“You have never answered but you did not need to. If I stand at the ocean I can hear you with your thousand voices. Sometimes you shout, hilarious laughter that taunts all questions. Other nights you are silent as death, a mirror in which the stars show themselves. Then I think you want to tell me something, but you never do. Of course I know I have written letters to no-one. But what if I find a trident tomorrow?" ~~Letters to Poseidon, Cees Nooteboom

    “We still carry this primal relationship to the Earth within our consciousness, even if we have long forgotten it. It is a primal recognition of the wonder, beauty, and divine nature of the Earth. It is a felt reverence for all that exists. Once we bring this foundational quality into our consciousness, we will be able to respond to our present man-made crisis from a place of balance, in which our actions will be grounded in an attitude of respect for all of life. This is the nature of real sustainability.”
    ~~Llewellyn Vaughan-Lee

    "We are the offspring of history, and must establish our own paths in this most diverse and interesting of conceivable universes--one indifferent to our suffering, and therefore offering us maximal freedom to thrive, or to fail, in our own chosen way."
    ~~Stephen Jay Gould, Wonderful Life: The Burgess Shale and the Nature of History

    "Humans are not rational creatures. Now, logic and rationality are very helpful tools, but there’s also a place for embracing our subjectivity and thinking symbolically. Sometimes what our so-called higher thinking can’t or won’t see, our older, more primitive intuition will." John Beckett

    Pagan Devotionals, because the wind and the rain is our Bible

  6. #26
    The Gaze of the Abyss B. de Corbin's Avatar
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    Re: Atheists and morality

    Heinlein wanted it to be straight-out consensul - they both were fully aware (one gets the feeling while reading it that the incest was the most exciting part. He didn't say that, but it's the impression. In the last book of the series (I've never read it. It's reputed to be the worst of the worst of his writing), and the last book he wrote before his death, the two get married because combining their genes would help increase the human lifespan. There's a lot about genetics in the one book I've read, because he also wanted to dismiss that objection.
    Those who have suffered understand suffering and therefore extend their hand.

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  7. #27
    Live and learn anunitu's Avatar
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    Re: Atheists and morality

    So,I imagine that the debate about the use of marijuana as a medicine,or the idea it is a very negative evil and scourge on society could be an example,and no matter the evidence by ether side.
    MAGIC is MAGIC,black OR white or even blood RED

    all i ever wanted was a normal life and love.
    NO TERF EVER WE belong Too.
    don't stop the tears.let them flood your soul.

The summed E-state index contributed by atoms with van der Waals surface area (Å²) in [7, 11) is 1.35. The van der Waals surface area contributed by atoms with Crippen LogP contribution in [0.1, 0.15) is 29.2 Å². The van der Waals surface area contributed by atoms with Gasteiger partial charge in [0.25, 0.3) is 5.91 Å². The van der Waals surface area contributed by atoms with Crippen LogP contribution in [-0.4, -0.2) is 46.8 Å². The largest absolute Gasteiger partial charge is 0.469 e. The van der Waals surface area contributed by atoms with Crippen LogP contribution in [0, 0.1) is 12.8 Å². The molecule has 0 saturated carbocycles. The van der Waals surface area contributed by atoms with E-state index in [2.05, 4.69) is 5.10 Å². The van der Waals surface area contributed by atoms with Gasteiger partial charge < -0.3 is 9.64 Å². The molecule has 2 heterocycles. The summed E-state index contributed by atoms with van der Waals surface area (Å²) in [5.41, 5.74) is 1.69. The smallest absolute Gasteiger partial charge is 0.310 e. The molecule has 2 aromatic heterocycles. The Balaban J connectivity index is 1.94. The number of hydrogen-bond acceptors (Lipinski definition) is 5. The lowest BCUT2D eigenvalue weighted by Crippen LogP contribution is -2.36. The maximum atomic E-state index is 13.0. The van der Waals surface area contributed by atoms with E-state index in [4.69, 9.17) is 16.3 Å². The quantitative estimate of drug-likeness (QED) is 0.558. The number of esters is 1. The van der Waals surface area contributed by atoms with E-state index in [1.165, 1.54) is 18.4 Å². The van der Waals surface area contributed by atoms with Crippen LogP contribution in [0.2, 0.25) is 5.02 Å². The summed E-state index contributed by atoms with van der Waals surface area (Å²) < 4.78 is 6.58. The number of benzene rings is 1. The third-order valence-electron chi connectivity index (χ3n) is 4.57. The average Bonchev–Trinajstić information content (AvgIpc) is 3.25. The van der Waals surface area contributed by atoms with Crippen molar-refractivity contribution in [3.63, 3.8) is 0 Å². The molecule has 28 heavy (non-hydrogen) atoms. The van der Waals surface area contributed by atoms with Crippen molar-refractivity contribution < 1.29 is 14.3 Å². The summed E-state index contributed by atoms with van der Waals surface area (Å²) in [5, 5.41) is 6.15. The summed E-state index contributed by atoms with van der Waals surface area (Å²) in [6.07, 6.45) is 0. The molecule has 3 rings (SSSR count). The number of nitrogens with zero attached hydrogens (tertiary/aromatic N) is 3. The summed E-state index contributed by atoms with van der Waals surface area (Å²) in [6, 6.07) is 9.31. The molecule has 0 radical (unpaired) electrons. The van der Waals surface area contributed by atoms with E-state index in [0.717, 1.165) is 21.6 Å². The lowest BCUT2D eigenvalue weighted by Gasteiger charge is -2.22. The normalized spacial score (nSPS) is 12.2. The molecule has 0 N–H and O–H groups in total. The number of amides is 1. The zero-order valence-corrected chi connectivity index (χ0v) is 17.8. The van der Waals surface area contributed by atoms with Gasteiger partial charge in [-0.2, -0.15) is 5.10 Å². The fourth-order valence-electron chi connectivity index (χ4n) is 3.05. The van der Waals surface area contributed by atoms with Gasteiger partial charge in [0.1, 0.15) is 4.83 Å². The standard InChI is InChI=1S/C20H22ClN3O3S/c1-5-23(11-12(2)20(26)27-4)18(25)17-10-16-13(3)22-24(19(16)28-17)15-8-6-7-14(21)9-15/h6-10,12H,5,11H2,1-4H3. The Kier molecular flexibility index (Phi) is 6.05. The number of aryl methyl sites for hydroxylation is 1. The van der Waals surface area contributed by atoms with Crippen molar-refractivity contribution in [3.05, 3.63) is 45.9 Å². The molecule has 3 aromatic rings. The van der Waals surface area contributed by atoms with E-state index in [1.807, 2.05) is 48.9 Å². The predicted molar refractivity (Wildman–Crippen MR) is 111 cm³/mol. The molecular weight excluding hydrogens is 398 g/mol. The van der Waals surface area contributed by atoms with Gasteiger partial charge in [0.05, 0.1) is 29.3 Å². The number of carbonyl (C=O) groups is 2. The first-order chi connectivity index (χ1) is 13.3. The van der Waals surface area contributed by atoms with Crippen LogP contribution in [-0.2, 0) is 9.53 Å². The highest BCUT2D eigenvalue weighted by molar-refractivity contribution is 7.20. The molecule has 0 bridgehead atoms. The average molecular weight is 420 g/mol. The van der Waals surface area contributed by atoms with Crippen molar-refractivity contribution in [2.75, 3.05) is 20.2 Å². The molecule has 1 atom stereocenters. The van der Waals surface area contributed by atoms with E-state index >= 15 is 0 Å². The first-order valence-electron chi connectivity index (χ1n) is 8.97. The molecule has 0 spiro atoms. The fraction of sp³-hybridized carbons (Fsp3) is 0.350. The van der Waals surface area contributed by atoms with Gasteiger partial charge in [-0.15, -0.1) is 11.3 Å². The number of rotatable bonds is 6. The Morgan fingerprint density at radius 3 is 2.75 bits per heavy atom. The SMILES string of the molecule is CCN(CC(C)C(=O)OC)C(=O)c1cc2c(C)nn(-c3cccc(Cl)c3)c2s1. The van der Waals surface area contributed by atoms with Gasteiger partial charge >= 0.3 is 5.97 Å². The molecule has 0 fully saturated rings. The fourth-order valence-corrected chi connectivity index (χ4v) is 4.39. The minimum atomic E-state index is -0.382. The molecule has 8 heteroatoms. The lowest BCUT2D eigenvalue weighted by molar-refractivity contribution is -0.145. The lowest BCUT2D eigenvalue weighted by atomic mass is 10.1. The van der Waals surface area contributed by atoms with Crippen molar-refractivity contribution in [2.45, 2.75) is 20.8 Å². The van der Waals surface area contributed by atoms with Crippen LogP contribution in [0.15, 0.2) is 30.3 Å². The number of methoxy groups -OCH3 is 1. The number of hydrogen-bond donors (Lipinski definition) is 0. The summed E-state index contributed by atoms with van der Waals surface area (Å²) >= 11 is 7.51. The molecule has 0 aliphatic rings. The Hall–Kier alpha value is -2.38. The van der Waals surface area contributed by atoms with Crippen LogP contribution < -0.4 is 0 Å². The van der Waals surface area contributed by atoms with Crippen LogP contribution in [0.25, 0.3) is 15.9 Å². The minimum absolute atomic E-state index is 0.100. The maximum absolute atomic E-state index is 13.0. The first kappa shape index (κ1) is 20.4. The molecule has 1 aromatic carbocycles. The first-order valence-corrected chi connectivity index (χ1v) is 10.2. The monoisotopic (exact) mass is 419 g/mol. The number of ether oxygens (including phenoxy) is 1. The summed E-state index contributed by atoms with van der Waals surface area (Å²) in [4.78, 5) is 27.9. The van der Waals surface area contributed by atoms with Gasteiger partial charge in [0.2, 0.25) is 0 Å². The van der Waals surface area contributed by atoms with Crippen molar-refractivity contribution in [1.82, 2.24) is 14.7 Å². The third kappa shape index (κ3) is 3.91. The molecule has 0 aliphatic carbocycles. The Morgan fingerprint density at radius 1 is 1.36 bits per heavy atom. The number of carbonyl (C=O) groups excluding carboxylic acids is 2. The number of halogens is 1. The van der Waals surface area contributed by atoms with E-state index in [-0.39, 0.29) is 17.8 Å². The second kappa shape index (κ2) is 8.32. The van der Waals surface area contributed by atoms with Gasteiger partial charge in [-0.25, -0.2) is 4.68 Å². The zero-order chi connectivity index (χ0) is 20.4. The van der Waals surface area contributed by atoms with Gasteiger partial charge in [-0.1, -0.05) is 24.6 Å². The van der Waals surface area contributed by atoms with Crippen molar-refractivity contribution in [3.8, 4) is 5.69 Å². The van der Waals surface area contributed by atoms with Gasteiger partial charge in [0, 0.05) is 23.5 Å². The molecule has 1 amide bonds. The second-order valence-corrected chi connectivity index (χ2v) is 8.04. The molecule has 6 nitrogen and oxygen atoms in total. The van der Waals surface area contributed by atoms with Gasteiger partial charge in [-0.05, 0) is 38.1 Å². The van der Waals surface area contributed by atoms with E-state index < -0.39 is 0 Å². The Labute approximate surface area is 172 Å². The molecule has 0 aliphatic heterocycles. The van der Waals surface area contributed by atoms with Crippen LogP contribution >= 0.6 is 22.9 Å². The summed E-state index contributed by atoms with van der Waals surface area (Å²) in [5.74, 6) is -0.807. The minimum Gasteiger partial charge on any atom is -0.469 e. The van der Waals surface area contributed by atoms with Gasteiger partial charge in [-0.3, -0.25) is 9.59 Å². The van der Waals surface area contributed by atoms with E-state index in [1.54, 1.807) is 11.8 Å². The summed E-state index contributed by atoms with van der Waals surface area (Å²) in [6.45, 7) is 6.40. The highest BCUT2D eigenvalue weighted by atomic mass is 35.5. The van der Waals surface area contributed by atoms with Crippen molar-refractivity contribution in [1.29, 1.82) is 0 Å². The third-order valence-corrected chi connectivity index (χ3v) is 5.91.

http://www.paganforum.com/image.php?type=sigpic&userid=186&dateline=1330020104

    my new page here,let me know what you think.


    nothing but the shadow of what was

  8. #28
    The Gaze of the Abyss B. de Corbin's Avatar
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    Re: Atheists and morality

    Quote Originally Posted by thalassa View Post
    Sure, but to have an objective morality, we can't rely of the Potter Stuart definition of porn to define it.
    Yup - that's a sticky wicket. Guess it's like the Tao.


    The problem with "objective morality" is that it's (logically, as you pointed out) a "metta question" about the nature of reality, trying to use it's own assuptions to prove itself. It assumes that there is objective morality, or subjective morality, or both... but the one left to ask that nobody remembers to ask is "is it neither"?

    That's the question you should actually ask first. The answer will tell whether any of the first three need to be explored.
    Those who have suffered understand suffering and therefore extend their hand.

    I can't do everything, but I can do something.

  9. #29
    Nihilistic Goddess Medusa's Avatar
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    Re: Atheists and morality

    Ok, it's late and I'm tired. But this sparked a rambling thought. Bear with me. Or..go with me, whatevs.

    Objective morality. Could be something everyone agrees with. Like let's not kill our children.

    But is that a moral or an ingrained trait to not eff up the propagation of the species.

    Are morals maybe just the things we are ingrained to do or not do to keep our species alive?
    Satan is my spirit animal

  10. #30
    Live and learn anunitu's Avatar
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    Re: Atheists and morality

    Yeh,the ingrained idea that an Atomic war would not allow anyone to win. no real winners,just huge piles of radioactive ash. Only good point would be,the earth would,over time become cleaner and more diverse,absent the disease of human occupation.

    And you are right,I have little respect that humans will survive if we keep going in the direction we are.
    MAGIC is MAGIC,black OR white or even blood RED

    all i ever wanted was a normal life and love.
    NO TERF EVER WE belong Too.
    don't stop the tears.let them flood your soul.




    http://www.paganforum.com/image.php?type=sigpic&userid=186&dateline=1330020104

    my new page here,let me know what you think.


    nothing but the shadow of what was